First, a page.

The Lombardo workshop also designed a monastery (now private homes) adjacent to the church, which was accessed through an overhead gallery. The church was consecrated 31 December 1489. Tradition says that the facade was made of marble left over from the Basilica of San Marco. The roof is made of lead. The facade is divided into two orders, consisting of false arcading with low architraves, a false loggia with arches above and pilasters and cornices of dark stone which contrast with the lighter marble. It also features reliefs of angels and medallions of prophets; some are possibly by Pietro Lombardo. The lunette above the central door is by Lascaris (pseudonym Pyrgoteles).
The church features a single nave with barrel vaulted interior. It is covered in rare colored marble; the interior was probably executed entirely by Antonio Lombardo, son of Pietro. The altar baluster is topped by four figures by Tullio Lombardo: the Virgin Mary, Angel Gabriel, St. Francis, and St. Clare. Two bronze sculptures can be seen on the high altar itself: St. Peter (left) and St. Anthony the Great (right) by Alessandro Vittoria. The cupola spandrels are adorned with medallions of the Evangelists, probably by Pietro Lombardo.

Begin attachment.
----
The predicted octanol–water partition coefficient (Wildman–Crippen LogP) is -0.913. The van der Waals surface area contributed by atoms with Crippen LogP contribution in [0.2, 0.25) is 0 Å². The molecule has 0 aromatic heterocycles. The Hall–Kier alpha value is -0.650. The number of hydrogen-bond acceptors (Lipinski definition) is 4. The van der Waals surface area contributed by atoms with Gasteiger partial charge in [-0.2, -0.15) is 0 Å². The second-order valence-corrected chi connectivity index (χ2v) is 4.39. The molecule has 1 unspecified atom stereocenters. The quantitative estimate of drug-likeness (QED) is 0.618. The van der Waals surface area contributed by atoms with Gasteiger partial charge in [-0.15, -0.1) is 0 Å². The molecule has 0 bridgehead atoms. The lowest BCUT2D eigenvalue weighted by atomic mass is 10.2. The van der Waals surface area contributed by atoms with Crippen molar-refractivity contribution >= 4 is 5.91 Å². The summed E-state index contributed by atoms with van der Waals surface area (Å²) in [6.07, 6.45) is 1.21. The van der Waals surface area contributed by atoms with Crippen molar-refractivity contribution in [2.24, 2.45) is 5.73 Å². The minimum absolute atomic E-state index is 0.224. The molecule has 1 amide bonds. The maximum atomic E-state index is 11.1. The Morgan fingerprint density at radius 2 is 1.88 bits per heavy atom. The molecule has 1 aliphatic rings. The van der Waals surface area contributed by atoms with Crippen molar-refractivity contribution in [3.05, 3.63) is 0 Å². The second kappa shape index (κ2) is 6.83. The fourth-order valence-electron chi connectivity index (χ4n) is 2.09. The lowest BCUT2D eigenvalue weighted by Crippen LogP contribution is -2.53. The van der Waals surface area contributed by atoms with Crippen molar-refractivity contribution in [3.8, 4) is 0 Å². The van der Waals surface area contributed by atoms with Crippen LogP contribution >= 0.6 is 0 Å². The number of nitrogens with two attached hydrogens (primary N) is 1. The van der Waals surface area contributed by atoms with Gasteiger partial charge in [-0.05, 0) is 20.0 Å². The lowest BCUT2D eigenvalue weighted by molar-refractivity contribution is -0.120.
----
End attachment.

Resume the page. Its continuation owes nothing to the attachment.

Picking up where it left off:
The church of the Miracoli was built to house a miraculous image of the Virgin Mary owned by Angelo Amadi; this tradition dates back to 1408, and by 1477 alms and gifts were being donated. This led to the building of the church in 1481. Lorenzetti describes a depiction of the Virgin between two saints, not a Madonna and Child. Chorus Venice, which administers the site, is also unclear as to whether this is the actual altarpiece owned by Amadi.
- Lorenzetti, Venice and Its Lagoon: Historical-Artistic Guide (Rome: Istituto Poligrafico dello Stato, 1961) as translated and with supplementary content by Taryn Marie Zarrillo, 2012/13